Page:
MEPS 202:101-112 (2000)  -  doi:10.3354/meps202101

Feeding currents of particle-attached nanoflagellates‹a novel mechanism for aggregation of submicron particles

Hideki Fukuda*, Isao Koike

Ocean Research Institute, University of Tokyo, 1-15-1, Minamidai, Nakano, Tokyo 164-8639, Japan

ABSTRACT: In this study we present several lines of evidence suggesting a Œnon-ingestive¹ mechanism by which nanoflagellates attached to sinking or suspended particles can enhance aggregation and enlargement of smaller particles in marine environments. Using epifluorescence microscopy, we observed the adhesion of model particles (0.5 µm fluorescent latex beads) in the feeding current from a particle-attached flagellate, Paraphysomonas imperforata, to the aggregate colonized by the flagellate. Particle counter measurements showed a significant increase in larger aggregates occurring only in the presence of living P. imperforata. The transfer rate of model particles to larger aggregates was determined by a flow cytometric technique and was observed to be higher in the presence of the attached flagellate than in free-living ones. In nutrient-enriched coastal seawaters, the transfer of model submicron particles to large particles (5 to 20 µm) was significantly reduced with the addition of eucaryotic and respiratory inhibitors (thiuram, NaN3). Ingestion of the latex beads by nanoflagellates did not explain the observed transfer rates of beads to larger particles. Collectively, the feeding current of attached flagellates, which has been ignored before as a mechanism for particle aggregation in marine environments, accelerates the attachment of submicron particles to larger particles. This process might be important in coastal productive waters, where both attached flagellates and submicron particles are abundant.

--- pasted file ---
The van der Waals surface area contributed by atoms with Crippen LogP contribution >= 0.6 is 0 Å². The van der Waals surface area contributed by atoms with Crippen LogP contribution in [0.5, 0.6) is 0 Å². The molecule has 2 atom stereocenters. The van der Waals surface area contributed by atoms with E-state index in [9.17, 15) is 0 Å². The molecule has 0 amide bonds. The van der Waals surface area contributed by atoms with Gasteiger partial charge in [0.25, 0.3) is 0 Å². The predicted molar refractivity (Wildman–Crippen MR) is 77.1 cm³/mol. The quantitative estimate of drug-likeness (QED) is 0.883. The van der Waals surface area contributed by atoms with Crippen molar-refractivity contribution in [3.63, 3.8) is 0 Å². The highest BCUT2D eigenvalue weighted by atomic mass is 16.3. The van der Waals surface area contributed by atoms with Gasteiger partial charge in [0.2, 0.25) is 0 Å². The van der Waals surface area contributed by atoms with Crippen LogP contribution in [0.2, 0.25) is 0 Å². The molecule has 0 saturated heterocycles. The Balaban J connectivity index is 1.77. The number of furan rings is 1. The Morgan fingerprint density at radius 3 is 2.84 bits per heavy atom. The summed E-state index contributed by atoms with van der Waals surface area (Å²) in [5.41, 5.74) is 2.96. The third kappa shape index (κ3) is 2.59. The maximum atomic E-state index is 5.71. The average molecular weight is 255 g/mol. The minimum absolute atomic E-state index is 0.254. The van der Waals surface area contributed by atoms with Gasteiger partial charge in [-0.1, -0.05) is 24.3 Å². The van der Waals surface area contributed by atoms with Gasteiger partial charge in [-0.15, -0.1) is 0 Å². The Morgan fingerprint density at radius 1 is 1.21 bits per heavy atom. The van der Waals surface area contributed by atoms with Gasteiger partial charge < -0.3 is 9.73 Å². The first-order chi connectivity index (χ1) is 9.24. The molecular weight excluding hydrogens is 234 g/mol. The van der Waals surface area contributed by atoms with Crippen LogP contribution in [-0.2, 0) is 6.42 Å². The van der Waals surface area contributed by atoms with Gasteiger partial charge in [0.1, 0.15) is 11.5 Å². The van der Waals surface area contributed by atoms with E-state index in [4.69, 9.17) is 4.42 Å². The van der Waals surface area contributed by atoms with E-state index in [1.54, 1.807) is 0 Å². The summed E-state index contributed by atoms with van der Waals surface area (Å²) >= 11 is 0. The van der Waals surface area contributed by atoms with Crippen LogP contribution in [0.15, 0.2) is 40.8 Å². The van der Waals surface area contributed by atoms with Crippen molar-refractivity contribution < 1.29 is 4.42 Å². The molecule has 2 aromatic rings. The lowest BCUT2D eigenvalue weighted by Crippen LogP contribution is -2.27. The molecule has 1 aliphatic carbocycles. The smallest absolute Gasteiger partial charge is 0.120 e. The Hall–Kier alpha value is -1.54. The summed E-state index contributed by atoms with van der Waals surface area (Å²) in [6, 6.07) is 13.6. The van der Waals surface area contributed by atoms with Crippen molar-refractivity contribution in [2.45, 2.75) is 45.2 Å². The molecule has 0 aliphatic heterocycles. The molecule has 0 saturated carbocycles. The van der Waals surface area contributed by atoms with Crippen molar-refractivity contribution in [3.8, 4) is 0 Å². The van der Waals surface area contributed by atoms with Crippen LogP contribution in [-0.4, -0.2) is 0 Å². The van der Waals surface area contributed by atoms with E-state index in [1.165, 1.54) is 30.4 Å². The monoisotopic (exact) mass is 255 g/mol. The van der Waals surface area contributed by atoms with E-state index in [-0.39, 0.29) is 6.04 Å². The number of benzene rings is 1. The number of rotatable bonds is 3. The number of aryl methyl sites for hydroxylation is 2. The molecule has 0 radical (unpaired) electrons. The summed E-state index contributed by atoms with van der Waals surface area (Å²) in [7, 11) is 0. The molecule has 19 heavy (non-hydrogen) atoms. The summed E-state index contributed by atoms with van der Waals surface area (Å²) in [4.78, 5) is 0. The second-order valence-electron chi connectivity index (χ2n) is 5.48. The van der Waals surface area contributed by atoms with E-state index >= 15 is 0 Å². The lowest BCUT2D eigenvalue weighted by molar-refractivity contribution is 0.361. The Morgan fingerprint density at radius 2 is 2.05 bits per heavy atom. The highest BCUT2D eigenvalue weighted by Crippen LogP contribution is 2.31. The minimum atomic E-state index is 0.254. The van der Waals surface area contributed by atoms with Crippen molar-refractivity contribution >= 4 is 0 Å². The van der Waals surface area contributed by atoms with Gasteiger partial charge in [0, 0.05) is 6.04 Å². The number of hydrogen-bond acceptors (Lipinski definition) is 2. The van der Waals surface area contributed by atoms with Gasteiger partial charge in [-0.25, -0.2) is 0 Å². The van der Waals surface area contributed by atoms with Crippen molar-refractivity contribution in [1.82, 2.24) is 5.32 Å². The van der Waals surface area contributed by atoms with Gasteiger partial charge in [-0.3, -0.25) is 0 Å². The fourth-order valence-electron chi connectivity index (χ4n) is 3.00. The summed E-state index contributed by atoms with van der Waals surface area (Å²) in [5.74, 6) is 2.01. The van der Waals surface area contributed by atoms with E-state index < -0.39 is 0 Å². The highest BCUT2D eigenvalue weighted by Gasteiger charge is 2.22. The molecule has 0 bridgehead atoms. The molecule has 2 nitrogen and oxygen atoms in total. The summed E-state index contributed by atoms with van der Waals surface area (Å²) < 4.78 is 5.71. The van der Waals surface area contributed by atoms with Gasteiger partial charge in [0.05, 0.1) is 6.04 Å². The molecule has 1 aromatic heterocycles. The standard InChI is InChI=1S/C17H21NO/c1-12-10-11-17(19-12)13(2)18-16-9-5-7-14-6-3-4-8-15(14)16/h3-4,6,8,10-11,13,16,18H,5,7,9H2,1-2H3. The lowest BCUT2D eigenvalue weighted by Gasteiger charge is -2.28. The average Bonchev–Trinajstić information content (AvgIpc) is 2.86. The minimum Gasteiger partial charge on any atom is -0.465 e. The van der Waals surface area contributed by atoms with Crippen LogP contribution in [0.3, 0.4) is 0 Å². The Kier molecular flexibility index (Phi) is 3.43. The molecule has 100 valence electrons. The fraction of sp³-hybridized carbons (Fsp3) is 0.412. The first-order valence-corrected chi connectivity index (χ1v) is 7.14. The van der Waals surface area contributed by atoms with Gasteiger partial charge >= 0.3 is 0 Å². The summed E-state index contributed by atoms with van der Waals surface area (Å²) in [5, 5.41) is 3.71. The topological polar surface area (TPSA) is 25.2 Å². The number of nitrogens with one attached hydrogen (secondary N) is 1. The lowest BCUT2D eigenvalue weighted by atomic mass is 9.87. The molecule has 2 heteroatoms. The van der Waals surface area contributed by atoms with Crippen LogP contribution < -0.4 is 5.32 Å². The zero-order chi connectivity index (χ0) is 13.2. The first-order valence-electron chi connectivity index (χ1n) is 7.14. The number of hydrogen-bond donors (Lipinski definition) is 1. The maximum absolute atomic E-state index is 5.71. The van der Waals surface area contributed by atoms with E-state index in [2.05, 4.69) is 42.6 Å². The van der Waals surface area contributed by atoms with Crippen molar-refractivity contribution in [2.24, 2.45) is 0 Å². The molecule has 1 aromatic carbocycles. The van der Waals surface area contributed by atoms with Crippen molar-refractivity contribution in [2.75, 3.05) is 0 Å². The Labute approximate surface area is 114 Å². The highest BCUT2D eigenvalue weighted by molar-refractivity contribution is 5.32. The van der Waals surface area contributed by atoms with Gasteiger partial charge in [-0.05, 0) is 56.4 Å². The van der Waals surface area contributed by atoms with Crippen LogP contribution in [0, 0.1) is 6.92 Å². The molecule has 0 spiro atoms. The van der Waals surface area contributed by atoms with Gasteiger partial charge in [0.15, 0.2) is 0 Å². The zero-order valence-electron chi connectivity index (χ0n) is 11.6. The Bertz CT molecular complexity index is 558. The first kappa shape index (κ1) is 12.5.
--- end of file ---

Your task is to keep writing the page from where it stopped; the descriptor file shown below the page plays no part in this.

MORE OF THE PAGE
KEY WORDS: Heterotrophic nanoflagellates · Suspension feeding · Advective-diffusion · Colloidal coagulation · Sinking particles


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